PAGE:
If, moreover, we look at the question as one of ethics, aside from constitutional limitations, we can hardly fail to see that this majority conscience, when employed in imposing religious taxes and burdens upon a dissenting minority, is not exercising its own rights of conscience, but trampling upon the rights of others. This would be readily seen by Christians if the majority conscience were Pagan and should compel Christian consciences to support Paganism. Is it any less a wrong to compel Pagan consciences or any dissenting conscience to support Christianity? The rights of conscience are individual and personal, and are not to be settled by the arithmetic of putting many consciences on the one side, against a few on the other. The conscience of a single man, peaceably exercised, is for him good against he right of the whole race to invade it by any compulsory process, when religion is the matter to which it refers. There ought to be room in this world for all the consciences in it, without any encroachment upon the rights of each other; and there would be if all men, in their relations to each other, would be content to exercise their own rights of conscience in a reasonable manner. This would leave every man to determine the religious question for himself, and, as the necessary consequence, relieve every man from all impositions, burdens, taxes, or disabilities arising from the determination of the question by others. Though the rule is a simple one, it is, nevertheless, one of the most difficult things for bigotry to learn. The only way to learn it effectually is not to be a bigot.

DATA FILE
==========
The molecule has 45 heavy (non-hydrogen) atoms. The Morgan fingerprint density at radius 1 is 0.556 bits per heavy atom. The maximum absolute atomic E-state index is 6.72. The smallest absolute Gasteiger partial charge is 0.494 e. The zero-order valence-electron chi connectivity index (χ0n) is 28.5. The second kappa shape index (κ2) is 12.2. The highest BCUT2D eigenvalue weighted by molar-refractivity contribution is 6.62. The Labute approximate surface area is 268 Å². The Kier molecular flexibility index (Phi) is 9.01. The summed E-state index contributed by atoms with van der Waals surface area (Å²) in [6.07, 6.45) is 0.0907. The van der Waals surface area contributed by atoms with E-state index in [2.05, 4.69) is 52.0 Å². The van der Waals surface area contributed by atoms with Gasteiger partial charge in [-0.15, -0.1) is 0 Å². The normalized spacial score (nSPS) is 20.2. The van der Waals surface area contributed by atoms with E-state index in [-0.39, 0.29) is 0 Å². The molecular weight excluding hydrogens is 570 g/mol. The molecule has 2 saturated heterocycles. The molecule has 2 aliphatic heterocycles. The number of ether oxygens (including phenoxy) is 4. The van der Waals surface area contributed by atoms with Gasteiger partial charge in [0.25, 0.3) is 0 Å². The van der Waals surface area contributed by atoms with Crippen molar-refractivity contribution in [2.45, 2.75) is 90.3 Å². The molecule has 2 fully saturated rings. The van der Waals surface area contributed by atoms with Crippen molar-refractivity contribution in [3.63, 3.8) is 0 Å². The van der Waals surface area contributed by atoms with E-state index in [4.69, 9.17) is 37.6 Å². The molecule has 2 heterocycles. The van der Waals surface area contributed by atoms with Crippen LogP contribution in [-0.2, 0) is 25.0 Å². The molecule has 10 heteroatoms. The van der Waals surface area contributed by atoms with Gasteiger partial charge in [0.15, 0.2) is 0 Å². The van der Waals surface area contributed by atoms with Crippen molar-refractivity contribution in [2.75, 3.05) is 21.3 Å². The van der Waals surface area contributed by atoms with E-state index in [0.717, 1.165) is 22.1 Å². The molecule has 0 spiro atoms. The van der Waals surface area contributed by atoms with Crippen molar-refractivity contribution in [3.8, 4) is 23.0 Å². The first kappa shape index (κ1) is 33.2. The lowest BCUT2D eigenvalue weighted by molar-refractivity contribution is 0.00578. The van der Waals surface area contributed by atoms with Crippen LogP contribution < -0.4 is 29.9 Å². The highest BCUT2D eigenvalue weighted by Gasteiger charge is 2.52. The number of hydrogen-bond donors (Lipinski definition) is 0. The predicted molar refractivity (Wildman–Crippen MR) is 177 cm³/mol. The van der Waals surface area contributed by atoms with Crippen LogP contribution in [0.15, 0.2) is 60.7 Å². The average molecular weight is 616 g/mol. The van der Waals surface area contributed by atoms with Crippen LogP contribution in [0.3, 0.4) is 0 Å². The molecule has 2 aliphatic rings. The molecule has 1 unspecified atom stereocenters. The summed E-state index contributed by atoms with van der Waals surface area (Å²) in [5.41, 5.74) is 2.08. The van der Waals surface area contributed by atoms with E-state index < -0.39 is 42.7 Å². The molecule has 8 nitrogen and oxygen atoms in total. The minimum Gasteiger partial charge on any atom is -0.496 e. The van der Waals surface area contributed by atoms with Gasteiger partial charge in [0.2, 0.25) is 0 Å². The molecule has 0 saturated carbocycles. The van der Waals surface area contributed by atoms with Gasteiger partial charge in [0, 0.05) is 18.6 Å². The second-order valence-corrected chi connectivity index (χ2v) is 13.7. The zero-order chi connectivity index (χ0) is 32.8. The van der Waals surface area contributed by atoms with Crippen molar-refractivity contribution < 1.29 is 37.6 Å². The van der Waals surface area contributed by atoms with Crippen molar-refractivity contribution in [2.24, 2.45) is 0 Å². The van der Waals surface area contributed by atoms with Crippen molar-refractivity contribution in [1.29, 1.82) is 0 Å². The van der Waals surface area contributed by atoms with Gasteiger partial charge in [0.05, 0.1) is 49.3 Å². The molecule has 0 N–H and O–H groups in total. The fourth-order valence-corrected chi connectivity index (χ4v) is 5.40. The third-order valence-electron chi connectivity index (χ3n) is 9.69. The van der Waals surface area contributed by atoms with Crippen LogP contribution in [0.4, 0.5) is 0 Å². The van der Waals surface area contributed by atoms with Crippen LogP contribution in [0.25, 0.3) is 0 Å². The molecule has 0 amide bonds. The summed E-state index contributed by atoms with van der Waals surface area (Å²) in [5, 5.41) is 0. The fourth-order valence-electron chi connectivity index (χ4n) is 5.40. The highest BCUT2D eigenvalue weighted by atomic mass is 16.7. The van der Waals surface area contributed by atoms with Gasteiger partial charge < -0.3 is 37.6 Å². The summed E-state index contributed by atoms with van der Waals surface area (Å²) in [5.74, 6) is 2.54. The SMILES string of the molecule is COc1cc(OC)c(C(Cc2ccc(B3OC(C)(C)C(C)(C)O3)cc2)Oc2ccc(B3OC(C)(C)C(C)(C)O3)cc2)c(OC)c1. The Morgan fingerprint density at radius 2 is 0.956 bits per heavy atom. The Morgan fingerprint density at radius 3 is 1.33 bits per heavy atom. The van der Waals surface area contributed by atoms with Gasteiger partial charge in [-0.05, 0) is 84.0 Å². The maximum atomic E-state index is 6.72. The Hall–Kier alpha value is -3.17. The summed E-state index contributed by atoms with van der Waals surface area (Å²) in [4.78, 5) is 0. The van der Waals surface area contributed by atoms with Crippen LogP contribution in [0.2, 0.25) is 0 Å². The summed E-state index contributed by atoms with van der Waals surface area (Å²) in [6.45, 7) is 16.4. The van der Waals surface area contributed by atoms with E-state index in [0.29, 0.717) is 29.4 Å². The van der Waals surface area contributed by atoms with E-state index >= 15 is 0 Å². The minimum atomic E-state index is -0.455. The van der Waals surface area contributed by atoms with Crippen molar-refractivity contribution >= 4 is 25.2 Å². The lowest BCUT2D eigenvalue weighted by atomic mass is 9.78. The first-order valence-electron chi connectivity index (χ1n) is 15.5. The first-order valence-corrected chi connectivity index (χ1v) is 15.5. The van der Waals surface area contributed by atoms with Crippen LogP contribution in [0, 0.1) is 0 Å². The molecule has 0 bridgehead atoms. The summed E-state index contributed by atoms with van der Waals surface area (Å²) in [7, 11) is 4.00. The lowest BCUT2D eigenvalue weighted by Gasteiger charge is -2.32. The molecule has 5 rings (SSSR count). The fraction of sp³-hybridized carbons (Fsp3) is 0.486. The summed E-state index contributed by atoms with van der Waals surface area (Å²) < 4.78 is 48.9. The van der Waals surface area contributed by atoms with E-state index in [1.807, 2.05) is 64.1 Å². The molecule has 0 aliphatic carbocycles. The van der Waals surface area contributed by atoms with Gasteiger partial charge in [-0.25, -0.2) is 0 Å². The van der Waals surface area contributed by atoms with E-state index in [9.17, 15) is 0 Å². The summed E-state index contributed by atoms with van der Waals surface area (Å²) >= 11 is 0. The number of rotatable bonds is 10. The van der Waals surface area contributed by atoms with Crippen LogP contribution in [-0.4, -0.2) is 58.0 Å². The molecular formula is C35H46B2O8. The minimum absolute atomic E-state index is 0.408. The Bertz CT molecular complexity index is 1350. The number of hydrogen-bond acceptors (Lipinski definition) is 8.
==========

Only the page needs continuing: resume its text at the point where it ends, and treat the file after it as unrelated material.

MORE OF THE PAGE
It is quite true that there are some inconveniences in the doctrine of private judgment on religious subjects. Yet, notwithstanding these inconveniences, it is much better than the doctrine of State judgment, whether in the form of the governor's conscience or that of the majority. If we have the liability of aberration and diversity in the one case, we have the more formidable liability of oppression and injustice in the other. This liability of diversity is not, after all, a very frightful thing, since it implies individual activity. There is much truth, not always seen, in the following observation of Isaac Taylor, contained in his “Essays on Ultimate Civilization : “Religious differences-well defin